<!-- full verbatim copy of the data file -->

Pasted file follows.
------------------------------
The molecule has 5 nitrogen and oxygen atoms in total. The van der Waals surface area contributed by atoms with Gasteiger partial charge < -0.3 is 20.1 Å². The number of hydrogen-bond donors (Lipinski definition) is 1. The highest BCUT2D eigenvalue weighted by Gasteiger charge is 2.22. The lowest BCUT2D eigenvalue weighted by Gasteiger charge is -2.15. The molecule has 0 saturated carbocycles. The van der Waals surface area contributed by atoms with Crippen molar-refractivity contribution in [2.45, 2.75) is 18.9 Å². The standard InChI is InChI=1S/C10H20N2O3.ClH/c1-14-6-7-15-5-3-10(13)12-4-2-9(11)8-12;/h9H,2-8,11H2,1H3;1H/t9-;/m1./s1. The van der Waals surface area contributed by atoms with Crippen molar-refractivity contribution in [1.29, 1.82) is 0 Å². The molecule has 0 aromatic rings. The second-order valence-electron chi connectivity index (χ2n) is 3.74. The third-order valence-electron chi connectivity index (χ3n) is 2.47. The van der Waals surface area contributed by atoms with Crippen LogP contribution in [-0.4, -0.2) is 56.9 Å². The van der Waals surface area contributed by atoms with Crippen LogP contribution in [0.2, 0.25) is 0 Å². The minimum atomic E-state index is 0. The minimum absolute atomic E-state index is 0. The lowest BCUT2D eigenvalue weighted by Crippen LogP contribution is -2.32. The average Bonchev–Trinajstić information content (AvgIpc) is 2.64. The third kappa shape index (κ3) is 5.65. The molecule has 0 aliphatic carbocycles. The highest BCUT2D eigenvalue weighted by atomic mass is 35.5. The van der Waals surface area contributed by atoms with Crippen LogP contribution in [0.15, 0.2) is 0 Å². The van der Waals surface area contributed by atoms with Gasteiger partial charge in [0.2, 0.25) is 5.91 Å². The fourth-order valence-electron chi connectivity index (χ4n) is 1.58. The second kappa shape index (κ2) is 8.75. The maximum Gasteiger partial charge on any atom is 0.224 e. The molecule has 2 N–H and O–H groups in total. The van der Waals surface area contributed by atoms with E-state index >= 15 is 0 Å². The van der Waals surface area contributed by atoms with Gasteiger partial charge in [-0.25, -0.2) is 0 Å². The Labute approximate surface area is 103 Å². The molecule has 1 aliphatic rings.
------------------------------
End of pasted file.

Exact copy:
The molecule has 5 nitrogen and oxygen atoms in total. The van der Waals surface area contributed by atoms with Gasteiger partial charge < -0.3 is 20.1 Å². The number of hydrogen-bond donors (Lipinski definition) is 1. The highest BCUT2D eigenvalue weighted by Gasteiger charge is 2.22. The lowest BCUT2D eigenvalue weighted by Gasteiger charge is -2.15. The molecule has 0 saturated carbocycles. The van der Waals surface area contributed by atoms with Crippen molar-refractivity contribution in [2.45, 2.75) is 18.9 Å². The standard InChI is InChI=1S/C10H20N2O3.ClH/c1-14-6-7-15-5-3-10(13)12-4-2-9(11)8-12;/h9H,2-8,11H2,1H3;1H/t9-;/m1./s1. The van der Waals surface area contributed by atoms with Crippen molar-refractivity contribution in [1.29, 1.82) is 0 Å². The molecule has 0 aromatic rings. The second-order valence-electron chi connectivity index (χ2n) is 3.74. The third-order valence-electron chi connectivity index (χ3n) is 2.47. The van der Waals surface area contributed by atoms with Crippen LogP contribution in [-0.4, -0.2) is 56.9 Å². The van der Waals surface area contributed by atoms with Crippen LogP contribution in [0.2, 0.25) is 0 Å². The minimum atomic E-state index is 0. The minimum absolute atomic E-state index is 0. The lowest BCUT2D eigenvalue weighted by Crippen LogP contribution is -2.32. The average Bonchev–Trinajstić information content (AvgIpc) is 2.64. The third kappa shape index (κ3) is 5.65. The molecule has 0 aliphatic carbocycles. The highest BCUT2D eigenvalue weighted by atomic mass is 35.5. The van der Waals surface area contributed by atoms with Crippen LogP contribution in [0.15, 0.2) is 0 Å². The van der Waals surface area contributed by atoms with Gasteiger partial charge in [0.2, 0.25) is 5.91 Å². The fourth-order valence-electron chi connectivity index (χ4n) is 1.58. The second kappa shape index (κ2) is 8.75. The maximum Gasteiger partial charge on any atom is 0.224 e. The molecule has 2 N–H and O–H groups in total. The van der Waals surface area contributed by atoms with E-state index >= 15 is 0 Å². The van der Waals surface area contributed by atoms with Gasteiger partial charge in [-0.25, -0.2) is 0 Å². The Labute approximate surface area is 103 Å². The molecule has 1 aliphatic rings.